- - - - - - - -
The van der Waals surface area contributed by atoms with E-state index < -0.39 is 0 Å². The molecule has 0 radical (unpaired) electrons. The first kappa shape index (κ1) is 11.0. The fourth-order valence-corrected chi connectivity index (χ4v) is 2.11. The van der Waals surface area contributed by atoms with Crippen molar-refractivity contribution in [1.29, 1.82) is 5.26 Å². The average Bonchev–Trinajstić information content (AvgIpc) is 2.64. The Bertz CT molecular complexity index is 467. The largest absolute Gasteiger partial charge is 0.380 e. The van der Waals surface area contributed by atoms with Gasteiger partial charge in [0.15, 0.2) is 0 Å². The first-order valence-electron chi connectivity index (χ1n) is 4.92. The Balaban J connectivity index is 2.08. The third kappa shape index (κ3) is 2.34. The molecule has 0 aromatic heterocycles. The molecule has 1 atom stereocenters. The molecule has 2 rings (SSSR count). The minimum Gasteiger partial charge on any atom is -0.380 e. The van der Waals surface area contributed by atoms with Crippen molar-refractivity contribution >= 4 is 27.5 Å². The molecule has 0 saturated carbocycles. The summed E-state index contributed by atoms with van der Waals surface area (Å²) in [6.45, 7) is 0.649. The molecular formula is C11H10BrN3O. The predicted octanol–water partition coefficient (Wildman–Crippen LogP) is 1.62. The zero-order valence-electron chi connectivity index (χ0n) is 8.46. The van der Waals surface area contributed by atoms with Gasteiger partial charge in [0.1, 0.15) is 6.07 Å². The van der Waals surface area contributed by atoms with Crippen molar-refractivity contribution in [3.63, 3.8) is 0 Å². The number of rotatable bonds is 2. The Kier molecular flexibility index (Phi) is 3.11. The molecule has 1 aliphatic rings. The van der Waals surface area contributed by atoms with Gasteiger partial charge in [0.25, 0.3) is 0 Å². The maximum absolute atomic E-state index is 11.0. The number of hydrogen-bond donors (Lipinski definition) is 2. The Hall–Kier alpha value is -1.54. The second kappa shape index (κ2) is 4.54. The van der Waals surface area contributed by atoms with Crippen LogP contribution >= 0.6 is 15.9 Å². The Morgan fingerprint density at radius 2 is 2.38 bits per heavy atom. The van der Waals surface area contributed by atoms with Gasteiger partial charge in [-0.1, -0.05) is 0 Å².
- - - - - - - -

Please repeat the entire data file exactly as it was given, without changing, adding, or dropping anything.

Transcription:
The van der Waals surface area contributed by atoms with E-state index < -0.39 is 0 Å². The molecule has 0 radical (unpaired) electrons. The first kappa shape index (κ1) is 11.0. The fourth-order valence-corrected chi connectivity index (χ4v) is 2.11. The van der Waals surface area contributed by atoms with Crippen molar-refractivity contribution in [1.29, 1.82) is 5.26 Å². The average Bonchev–Trinajstić information content (AvgIpc) is 2.64. The Bertz CT molecular complexity index is 467. The largest absolute Gasteiger partial charge is 0.380 e. The van der Waals surface area contributed by atoms with Gasteiger partial charge in [0.15, 0.2) is 0 Å². The first-order valence-electron chi connectivity index (χ1n) is 4.92. The Balaban J connectivity index is 2.08. The third kappa shape index (κ3) is 2.34. The molecule has 0 aromatic heterocycles. The molecule has 1 atom stereocenters. The molecule has 2 rings (SSSR count). The minimum Gasteiger partial charge on any atom is -0.380 e. The van der Waals surface area contributed by atoms with Crippen molar-refractivity contribution >= 4 is 27.5 Å². The molecule has 0 saturated carbocycles. The summed E-state index contributed by atoms with van der Waals surface area (Å²) in [6.45, 7) is 0.649. The molecular formula is C11H10BrN3O. The predicted octanol–water partition coefficient (Wildman–Crippen LogP) is 1.62. The zero-order valence-electron chi connectivity index (χ0n) is 8.46. The van der Waals surface area contributed by atoms with Gasteiger partial charge in [0.1, 0.15) is 6.07 Å². The van der Waals surface area contributed by atoms with Crippen molar-refractivity contribution in [3.63, 3.8) is 0 Å². The number of rotatable bonds is 2. The Kier molecular flexibility index (Phi) is 3.11. The molecule has 1 aliphatic rings. The van der Waals surface area contributed by atoms with Gasteiger partial charge in [0.25, 0.3) is 0 Å². The maximum absolute atomic E-state index is 11.0. The number of hydrogen-bond donors (Lipinski definition) is 2. The Hall–Kier alpha value is -1.54. The second kappa shape index (κ2) is 4.54. The van der Waals surface area contributed by atoms with Crippen LogP contribution >= 0.6 is 15.9 Å². The Morgan fingerprint density at radius 2 is 2.38 bits per heavy atom. The van der Waals surface area contributed by atoms with Gasteiger partial charge in [-0.1, -0.05) is 0 Å².